Article information sourced from Complete Homes
If you’ve almost settled on a new home design, make sure you’ve settled on the right site orientation first. Your ideal floor plan might look terrific, but you also need to ensure it is compatible with the local climate, access to light, winds, soil drainage, sloping, and a whole host of other factors. Here are some of the things you should consider with site orientation when choosing your new home design.
Conduct some climate research for your new home design
The best orientation for your new home design will depend on your heating and cooling needs. Are you looking for a site that will allow passive cooling or heating, or a combination of both? Study the local climate and consider temperature ranges, humidity, the direction of cooling breezes and hot winds, any seasonal extremes, and the impact of the local landscape.
The sun is one of the most important sources of light, and making good use of sunlight can reduce your energy bills. The aim in designing a house is to bring natural sunlight into every room, without overheating them in summer.
Think about the way each section of your house will be used, and plan accordingly. For example, you might position your kitchen and breakfast room in the southeast corner to capture the morning sun. Sitting rooms and entertaining areas might be best set on the southwest side to catch the afternoon sun.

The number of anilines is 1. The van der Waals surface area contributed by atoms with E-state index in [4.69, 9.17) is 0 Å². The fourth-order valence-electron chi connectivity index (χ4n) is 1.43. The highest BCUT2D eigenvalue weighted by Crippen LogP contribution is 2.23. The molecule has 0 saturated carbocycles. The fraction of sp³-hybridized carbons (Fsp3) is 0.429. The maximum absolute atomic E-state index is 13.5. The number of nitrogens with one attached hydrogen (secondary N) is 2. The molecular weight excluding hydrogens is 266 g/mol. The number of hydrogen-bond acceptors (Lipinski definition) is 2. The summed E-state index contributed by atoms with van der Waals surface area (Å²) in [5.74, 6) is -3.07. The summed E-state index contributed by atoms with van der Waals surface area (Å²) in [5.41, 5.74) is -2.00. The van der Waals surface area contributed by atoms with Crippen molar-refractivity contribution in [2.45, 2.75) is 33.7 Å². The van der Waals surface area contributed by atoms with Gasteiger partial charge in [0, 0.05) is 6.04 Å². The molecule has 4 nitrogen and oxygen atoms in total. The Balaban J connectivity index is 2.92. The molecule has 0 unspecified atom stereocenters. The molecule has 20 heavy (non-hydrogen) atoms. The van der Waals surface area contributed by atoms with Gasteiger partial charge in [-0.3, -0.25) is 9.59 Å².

As our climate gets warmer, homes will need to make the best use of natural cooling elements. Positioning doors and windows to capture cool breezes can make all the difference in making sure your home stays comfortable. For hot or humid climates, it’s generally beneficial to make sure the longest walls of your house face north. This orientation will maximise your home’s exposure to the sun during winter, but minimise it during summer.
Not only does the sun provide natural light to the home, it’s also an important source of heat and energy. If you are concerned about the energy efficiency of your house, or you simply want to reduce your electricity bills, there are several things to consider when it comes to site orientation.
If you plan to install solar panels, position your house so that its longest axis runs from east to west. That way, the layout of the house will follow the natural path of the sun and it can absorb as much of its light as possible during the day.
You should also check the site for any elements that might block out the sun. For example, a large hill, rock formations, or tall trees can hinder your house’s exposure to sunlight, reducing the solar benefits ordinarily available to an energy efficient home. But on the other hand, hills and trees can also be an asset. They can shelter your home from harsh winds during winter, and provide shade during summer (so you won’t need to use your air-conditioning as much).
If you need a hand choosing the best builder partner that can advise you on your site orientation and new home design, call our expert phones team on 1800 184 284 or request a call back.
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